The aggregate numbers for these NBC broadcasts are naturally larger than those for the other networks since the Sunday night game is the only one happening in primetime. So at first glance, the drop-off between Cowboys games and non-Cowboys games doesn’t seem as steep. Yet by having multiple Cowboys games along with New England and Green Bay, NBC steels itself against the dramatic falloff between those Cowboys games and just about any AFC South tilt. (Colts/Texans had 13.6 million viewers last year; the least viewed Dallas game – Week 8 against Philadelphia – had 18 million.) Add flex scheduling, which allowed NBC to essentially have first dibs over with contests to move to primetime, and you can have Dallas appear three weeks in a row in late December as they had last winter.  As for Thursday, NBC just had six games in the window in 2016, with Dallas @ Minnesota bettering the average TNF action by over three million viewers.

[Source: Nielsen Media Research; 2015-16 NFL regular seasons; Live+Same Day. NFLN, viewers aged 2+.]

Speaking of Thursday nights, the NFL Network may have a smaller footprint than the league’s external broadcast partners, but it is not immune from the effects of ‘America’s Team.’ However, there are some legitimate caveats – it was in 2015 where CBS began simulcasting the Thursday night package of the league’s channel from Week 2 on (previously, the simulcasts didn’t happen until the second half of the season). Though viewers slowly flocked to the over-the-air broadcaster that season, NFLN actually lost viewers versus the average game for its 2016 game between Dallas and Minnesota. (In fairness, NFLN’s record-breaking Thanksgiving game between Baltimore and Pittsburgh gave the channel a bigger lift.)

Just as the shared Thursday night slate, ESPN’s Monday Night Football has arguably the most concrete schedule of the league’s broadcasters because it’s not included in flex scheduling. It means that even if the folks at Bristol wanted to get a Cowboys lift – best believe they do – they’re not allowed. For that, the Cowboys have made just 12 MNF appearances since the game was moved from ABC to ESPN in 2006, one for each season.

[Source: Nielsen Media Research; 2015-17 NFL regular seasons; Live+Same Day. ESPN, viewers aged 2+.]

The difference between having Dak Prescott in primetime and not was staggering for MNF, especially in 2016. Their annual Cowboys game, however, was a huge day-after-Christmas gift for ESPN as they would face off against another playoff-bound team in the Detroit Lions. That game essentially brought in over seven million more viewers against the season average. This season’s Week 3 Dallas/Arizona broadcast didn’t bring in nearly as many fans, but it continued a trend of outperforming the rest of the schedule thus far.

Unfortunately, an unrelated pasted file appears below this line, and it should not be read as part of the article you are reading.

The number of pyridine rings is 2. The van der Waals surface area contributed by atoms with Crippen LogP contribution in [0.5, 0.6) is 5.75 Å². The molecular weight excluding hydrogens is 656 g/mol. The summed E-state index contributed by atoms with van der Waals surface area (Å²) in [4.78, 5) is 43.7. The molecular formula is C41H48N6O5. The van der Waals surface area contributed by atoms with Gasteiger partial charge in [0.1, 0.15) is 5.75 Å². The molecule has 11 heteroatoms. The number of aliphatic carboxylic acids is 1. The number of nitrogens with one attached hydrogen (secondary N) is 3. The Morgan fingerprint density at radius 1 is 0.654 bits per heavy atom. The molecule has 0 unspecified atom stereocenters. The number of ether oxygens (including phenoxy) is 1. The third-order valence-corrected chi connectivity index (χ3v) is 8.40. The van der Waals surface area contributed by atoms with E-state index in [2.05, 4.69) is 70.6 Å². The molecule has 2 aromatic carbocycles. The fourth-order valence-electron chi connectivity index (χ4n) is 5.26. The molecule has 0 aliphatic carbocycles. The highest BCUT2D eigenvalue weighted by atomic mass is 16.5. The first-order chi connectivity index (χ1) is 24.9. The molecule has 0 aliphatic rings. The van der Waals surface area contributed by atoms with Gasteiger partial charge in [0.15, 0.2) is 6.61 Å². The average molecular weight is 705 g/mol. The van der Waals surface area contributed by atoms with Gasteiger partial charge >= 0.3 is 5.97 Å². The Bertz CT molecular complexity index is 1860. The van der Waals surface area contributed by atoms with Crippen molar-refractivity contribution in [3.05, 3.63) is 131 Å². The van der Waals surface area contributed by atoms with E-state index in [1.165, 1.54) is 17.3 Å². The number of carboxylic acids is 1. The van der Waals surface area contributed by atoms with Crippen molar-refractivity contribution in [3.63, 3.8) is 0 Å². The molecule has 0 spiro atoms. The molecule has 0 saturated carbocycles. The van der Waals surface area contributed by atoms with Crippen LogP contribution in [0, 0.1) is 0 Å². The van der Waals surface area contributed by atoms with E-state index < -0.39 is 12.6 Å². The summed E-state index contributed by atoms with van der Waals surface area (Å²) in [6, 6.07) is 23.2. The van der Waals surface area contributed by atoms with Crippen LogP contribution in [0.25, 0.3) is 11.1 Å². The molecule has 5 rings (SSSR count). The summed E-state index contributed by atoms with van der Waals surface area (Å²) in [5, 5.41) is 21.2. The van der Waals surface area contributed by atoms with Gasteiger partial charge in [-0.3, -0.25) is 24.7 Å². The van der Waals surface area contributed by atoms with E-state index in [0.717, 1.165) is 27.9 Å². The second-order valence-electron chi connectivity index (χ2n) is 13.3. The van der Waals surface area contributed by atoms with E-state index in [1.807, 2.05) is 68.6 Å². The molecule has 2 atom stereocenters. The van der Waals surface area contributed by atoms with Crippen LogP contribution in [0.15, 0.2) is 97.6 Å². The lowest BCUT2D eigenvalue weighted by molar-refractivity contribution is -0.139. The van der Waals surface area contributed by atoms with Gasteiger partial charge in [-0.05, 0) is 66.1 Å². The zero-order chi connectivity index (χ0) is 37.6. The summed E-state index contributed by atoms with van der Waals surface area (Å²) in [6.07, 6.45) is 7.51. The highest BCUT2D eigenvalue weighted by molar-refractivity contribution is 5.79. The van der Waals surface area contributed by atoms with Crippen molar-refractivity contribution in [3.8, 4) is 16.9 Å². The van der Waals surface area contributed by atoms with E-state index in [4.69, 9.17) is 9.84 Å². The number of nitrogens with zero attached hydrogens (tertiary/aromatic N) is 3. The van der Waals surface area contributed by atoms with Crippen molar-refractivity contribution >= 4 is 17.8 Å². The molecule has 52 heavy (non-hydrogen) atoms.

Finally, there’s CBS, the network that is obligated to torture you with the Cleveland Browns and the AFC South. (Yeah, that’ll make anyone angry.) In fact, as the default AFC network to FOX’s NFC-based broadcasts, CBS rarely gets Dallas games, though when it does, it’s typically alternating the team’s Thanksgiving game with FOX as well as through flex scheduling.

[Source: Nielsen Media Research; 2015-16 NFL regular seasons; Live+Same Day. CBS, viewers aged 2+.]

In 2015, the ‘Boys Week 5 game against network fave New England (#4) and its Thanksgiving battle against Carolina (#1) were two of their top four regular season telecasts that season. The 29.3 million viewers on average were almost 11 million better than CBS’ average game, and almost 12 million better if those games weren’t included in the average. Last season wasn’t as profound, but while the network continues to point elsewhere for reasons for ratings decline, the 11% drop could have been larger if they were against other marquee teams, and not Cincinnati and Baltimore.

The team’s play a year ago was a blessing in disguise – fans wanted to see them win or lose, but only as a true contender as they seemed to be until the playoffs came around. With the Ezekiel Elliott suspension being reinstated, Jerry Jones contentiously stirring the pot when it comes to the national anthem protests, and local fans turning out in droves, we’ll find out if these Cowboys still have the juice to boost the NFL’s broadcasting partners through the rest of 2017.